What Questions Should I be Asking When I Need a Business Valued for Divorce?

By Published On: February 8, 2019

When a closely-held business is one of the assets of a divorcing couple, many questions come up.  In contrast to assets such as investment accounts or real estate, figuring out the value of a business can be quite complicated.   Issues such as the industry involved, the revenues of the business, and the structure of the business are just a few of the relevant factors in determining value.  In addition, if the business is one of the most valuable assets of the divorcing couple, it can be challenging to figure out how best to distribute that value between the parties.

In Lauren’s case, she and her husband started a construction business shortly after their marriage.  They both contributed savings to capitalize the business, and each took on a major role – Steve working on site, Lauren handling the paperwork for the jobs and the bookkeeping.  The company, which is organized as an LLC, is titled in Steve’s sole name, and he signs all of the contracts and loans.

Lauren took a leave of absence from the business when the parties’ first child was born, and returned ten years later when their youngest was in school full time.  Since then, she has worked 2/3 time in the business so she can be home when the children get out of school.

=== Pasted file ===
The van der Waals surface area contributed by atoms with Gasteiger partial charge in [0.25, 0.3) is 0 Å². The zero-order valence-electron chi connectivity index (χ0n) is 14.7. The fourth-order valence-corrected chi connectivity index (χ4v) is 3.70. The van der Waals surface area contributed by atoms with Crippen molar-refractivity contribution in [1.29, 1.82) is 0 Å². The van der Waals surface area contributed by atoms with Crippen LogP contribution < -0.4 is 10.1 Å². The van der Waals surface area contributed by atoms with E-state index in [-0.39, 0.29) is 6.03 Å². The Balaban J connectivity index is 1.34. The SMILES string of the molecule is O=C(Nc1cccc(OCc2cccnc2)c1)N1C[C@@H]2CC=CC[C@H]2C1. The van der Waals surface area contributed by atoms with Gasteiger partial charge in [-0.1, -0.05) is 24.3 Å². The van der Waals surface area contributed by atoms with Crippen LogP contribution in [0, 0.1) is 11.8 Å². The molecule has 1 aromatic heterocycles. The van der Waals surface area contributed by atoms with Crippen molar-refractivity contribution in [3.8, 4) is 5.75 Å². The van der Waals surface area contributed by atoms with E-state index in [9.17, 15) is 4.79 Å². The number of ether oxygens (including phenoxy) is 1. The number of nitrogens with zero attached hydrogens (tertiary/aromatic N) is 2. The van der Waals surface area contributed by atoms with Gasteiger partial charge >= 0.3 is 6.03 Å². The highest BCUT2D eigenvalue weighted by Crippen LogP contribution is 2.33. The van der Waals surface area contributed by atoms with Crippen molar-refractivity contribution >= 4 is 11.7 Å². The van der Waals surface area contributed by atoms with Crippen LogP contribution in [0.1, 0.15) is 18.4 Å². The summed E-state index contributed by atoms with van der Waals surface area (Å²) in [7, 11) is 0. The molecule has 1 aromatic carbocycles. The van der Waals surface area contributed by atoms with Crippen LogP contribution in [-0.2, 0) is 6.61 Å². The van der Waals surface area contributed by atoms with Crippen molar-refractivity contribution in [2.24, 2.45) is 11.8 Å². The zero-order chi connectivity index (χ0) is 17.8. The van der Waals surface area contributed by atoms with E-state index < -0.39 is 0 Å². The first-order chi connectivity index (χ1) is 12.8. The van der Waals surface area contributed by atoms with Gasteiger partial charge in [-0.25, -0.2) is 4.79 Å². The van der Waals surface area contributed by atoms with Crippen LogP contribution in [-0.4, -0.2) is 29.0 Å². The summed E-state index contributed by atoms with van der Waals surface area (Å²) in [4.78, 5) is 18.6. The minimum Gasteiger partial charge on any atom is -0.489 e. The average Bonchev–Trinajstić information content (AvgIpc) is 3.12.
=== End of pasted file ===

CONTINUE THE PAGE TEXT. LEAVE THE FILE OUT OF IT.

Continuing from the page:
Lauren is the party initiating the divorce, but she and Steve are in agreement that they want to keep the process as amicable as possible and to keep the costs of the divorce as reasonable as possible.  Lauren doesn’t feel that it will be workable for both of them to continue to be involved in the business after the divorce.

When Lauren had her first meeting with her attorney, her questions included:

  • What am I entitled to? Did I make a mistake in letting Steve title the business in his sole name?  Because Steve has put more time into the business over the years, will my share be reduced?
  • What is the business worth? How will that be figured out?  What about the possibility that Steve has taken actions to diminish the value of the business – would we be able to tell?  What about construction projects that are only partially completed or are still on the drawing board – how will the profit from those projects be captured in the valuation?
  • If Steve maintains ownership of the business, how will I receive my share of the value?
  • Are there ways to keep costs down and to keep the divorce process as amicable as possible?

In their first meeting, Lauren’s attorney validated that she was asking all of the right questions.  They walked through the financials of the business, and Lauren’s attorney laid out options for how an expert in business valuations could be of assistance (ranging from a smaller/cost-limited role to closely engaged throughout the process), and explained that an expert could also help Lauren identify additional documents and information that would be relevant to determining the value of the business. Lauren and her attorney developed a detailed initial strategy, and by the time she left the meeting, Lauren felt reassured that, even though it may be complicated, she would be able to ascertain a fair value for the business and be on solid footing to make a deal with Steve.


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